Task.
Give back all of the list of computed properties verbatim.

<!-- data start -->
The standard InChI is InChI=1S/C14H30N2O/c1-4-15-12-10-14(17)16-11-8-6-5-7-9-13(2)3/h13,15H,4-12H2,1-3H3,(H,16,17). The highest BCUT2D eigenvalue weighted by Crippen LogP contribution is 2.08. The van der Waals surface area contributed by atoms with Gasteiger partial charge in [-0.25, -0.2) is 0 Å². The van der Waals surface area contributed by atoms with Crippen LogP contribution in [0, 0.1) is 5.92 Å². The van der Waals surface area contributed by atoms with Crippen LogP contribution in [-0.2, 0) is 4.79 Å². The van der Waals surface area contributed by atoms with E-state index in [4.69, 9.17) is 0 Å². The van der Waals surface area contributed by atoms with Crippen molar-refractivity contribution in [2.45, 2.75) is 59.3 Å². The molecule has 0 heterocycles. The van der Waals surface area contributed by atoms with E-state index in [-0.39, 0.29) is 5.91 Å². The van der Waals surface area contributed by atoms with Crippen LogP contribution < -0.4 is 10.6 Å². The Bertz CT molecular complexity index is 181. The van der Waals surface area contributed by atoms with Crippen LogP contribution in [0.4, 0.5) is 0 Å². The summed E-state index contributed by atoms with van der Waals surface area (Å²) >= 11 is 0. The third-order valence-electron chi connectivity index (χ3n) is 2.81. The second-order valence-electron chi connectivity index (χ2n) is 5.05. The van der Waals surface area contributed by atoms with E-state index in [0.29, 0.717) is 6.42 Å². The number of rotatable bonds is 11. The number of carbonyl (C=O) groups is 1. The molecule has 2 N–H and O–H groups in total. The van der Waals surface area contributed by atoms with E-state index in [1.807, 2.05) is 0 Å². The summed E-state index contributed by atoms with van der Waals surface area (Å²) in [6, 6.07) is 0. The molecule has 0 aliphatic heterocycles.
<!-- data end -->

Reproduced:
The standard InChI is InChI=1S/C14H30N2O/c1-4-15-12-10-14(17)16-11-8-6-5-7-9-13(2)3/h13,15H,4-12H2,1-3H3,(H,16,17). The highest BCUT2D eigenvalue weighted by Crippen LogP contribution is 2.08. The van der Waals surface area contributed by atoms with Gasteiger partial charge in [-0.25, -0.2) is 0 Å². The van der Waals surface area contributed by atoms with Crippen LogP contribution in [0, 0.1) is 5.92 Å². The van der Waals surface area contributed by atoms with Crippen LogP contribution in [-0.2, 0) is 4.79 Å². The van der Waals surface area contributed by atoms with E-state index in [4.69, 9.17) is 0 Å². The van der Waals surface area contributed by atoms with Crippen molar-refractivity contribution in [2.45, 2.75) is 59.3 Å². The molecule has 0 heterocycles. The van der Waals surface area contributed by atoms with E-state index in [-0.39, 0.29) is 5.91 Å². The van der Waals surface area contributed by atoms with Crippen LogP contribution < -0.4 is 10.6 Å². The Bertz CT molecular complexity index is 181. The van der Waals surface area contributed by atoms with Crippen LogP contribution in [0.4, 0.5) is 0 Å². The summed E-state index contributed by atoms with van der Waals surface area (Å²) >= 11 is 0. The third-order valence-electron chi connectivity index (χ3n) is 2.81. The second-order valence-electron chi connectivity index (χ2n) is 5.05. The van der Waals surface area contributed by atoms with E-state index in [0.29, 0.717) is 6.42 Å². The number of rotatable bonds is 11. The number of carbonyl (C=O) groups is 1. The molecule has 2 N–H and O–H groups in total. The van der Waals surface area contributed by atoms with E-state index in [1.807, 2.05) is 0 Å². The summed E-state index contributed by atoms with van der Waals surface area (Å²) in [6, 6.07) is 0. The molecule has 0 aliphatic heterocycles.